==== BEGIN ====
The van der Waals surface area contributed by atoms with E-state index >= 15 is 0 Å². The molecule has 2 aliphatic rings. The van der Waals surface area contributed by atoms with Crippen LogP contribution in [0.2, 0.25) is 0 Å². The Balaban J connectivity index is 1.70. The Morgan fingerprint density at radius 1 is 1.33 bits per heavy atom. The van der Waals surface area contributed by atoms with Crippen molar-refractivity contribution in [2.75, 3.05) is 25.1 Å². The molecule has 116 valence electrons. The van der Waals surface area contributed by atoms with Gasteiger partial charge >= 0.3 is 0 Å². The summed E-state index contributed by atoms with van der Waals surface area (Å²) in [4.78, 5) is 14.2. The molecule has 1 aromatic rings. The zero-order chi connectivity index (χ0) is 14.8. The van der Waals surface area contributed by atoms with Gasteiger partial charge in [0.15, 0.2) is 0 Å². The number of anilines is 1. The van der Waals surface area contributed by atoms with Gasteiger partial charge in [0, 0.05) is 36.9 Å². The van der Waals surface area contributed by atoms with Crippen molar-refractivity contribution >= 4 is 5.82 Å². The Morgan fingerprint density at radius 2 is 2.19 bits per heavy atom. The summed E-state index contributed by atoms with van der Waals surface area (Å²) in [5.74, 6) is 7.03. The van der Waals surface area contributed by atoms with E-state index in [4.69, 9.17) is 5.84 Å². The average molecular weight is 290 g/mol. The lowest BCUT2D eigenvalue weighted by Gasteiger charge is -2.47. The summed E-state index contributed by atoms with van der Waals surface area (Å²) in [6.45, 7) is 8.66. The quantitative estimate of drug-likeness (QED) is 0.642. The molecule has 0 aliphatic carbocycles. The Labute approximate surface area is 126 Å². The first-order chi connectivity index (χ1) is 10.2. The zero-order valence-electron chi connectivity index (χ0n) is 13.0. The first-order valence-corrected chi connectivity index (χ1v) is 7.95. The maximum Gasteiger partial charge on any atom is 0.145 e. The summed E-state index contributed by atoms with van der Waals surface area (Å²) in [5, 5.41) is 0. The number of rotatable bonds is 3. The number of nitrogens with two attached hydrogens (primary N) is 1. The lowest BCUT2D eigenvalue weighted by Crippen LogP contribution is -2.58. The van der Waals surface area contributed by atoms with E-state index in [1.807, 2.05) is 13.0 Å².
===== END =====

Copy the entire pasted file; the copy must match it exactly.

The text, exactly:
The van der Waals surface area contributed by atoms with E-state index >= 15 is 0 Å². The molecule has 2 aliphatic rings. The van der Waals surface area contributed by atoms with Crippen LogP contribution in [0.2, 0.25) is 0 Å². The Balaban J connectivity index is 1.70. The Morgan fingerprint density at radius 1 is 1.33 bits per heavy atom. The van der Waals surface area contributed by atoms with Crippen molar-refractivity contribution in [2.75, 3.05) is 25.1 Å². The molecule has 116 valence electrons. The van der Waals surface area contributed by atoms with Gasteiger partial charge >= 0.3 is 0 Å². The summed E-state index contributed by atoms with van der Waals surface area (Å²) in [4.78, 5) is 14.2. The molecule has 1 aromatic rings. The zero-order chi connectivity index (χ0) is 14.8. The van der Waals surface area contributed by atoms with Gasteiger partial charge in [0.15, 0.2) is 0 Å². The number of anilines is 1. The van der Waals surface area contributed by atoms with Gasteiger partial charge in [0, 0.05) is 36.9 Å². The van der Waals surface area contributed by atoms with Crippen molar-refractivity contribution >= 4 is 5.82 Å². The Morgan fingerprint density at radius 2 is 2.19 bits per heavy atom. The summed E-state index contributed by atoms with van der Waals surface area (Å²) in [5.74, 6) is 7.03. The van der Waals surface area contributed by atoms with E-state index in [4.69, 9.17) is 5.84 Å². The average molecular weight is 290 g/mol. The lowest BCUT2D eigenvalue weighted by Gasteiger charge is -2.47. The summed E-state index contributed by atoms with van der Waals surface area (Å²) in [6.45, 7) is 8.66. The quantitative estimate of drug-likeness (QED) is 0.642. The molecule has 0 aliphatic carbocycles. The Labute approximate surface area is 126 Å². The first-order chi connectivity index (χ1) is 10.2. The zero-order valence-electron chi connectivity index (χ0n) is 13.0. The first-order valence-corrected chi connectivity index (χ1v) is 7.95. The maximum Gasteiger partial charge on any atom is 0.145 e. The summed E-state index contributed by atoms with van der Waals surface area (Å²) in [5, 5.41) is 0. The number of rotatable bonds is 3. The number of nitrogens with two attached hydrogens (primary N) is 1. The lowest BCUT2D eigenvalue weighted by Crippen LogP contribution is -2.58. The van der Waals surface area contributed by atoms with E-state index in [1.807, 2.05) is 13.0 Å².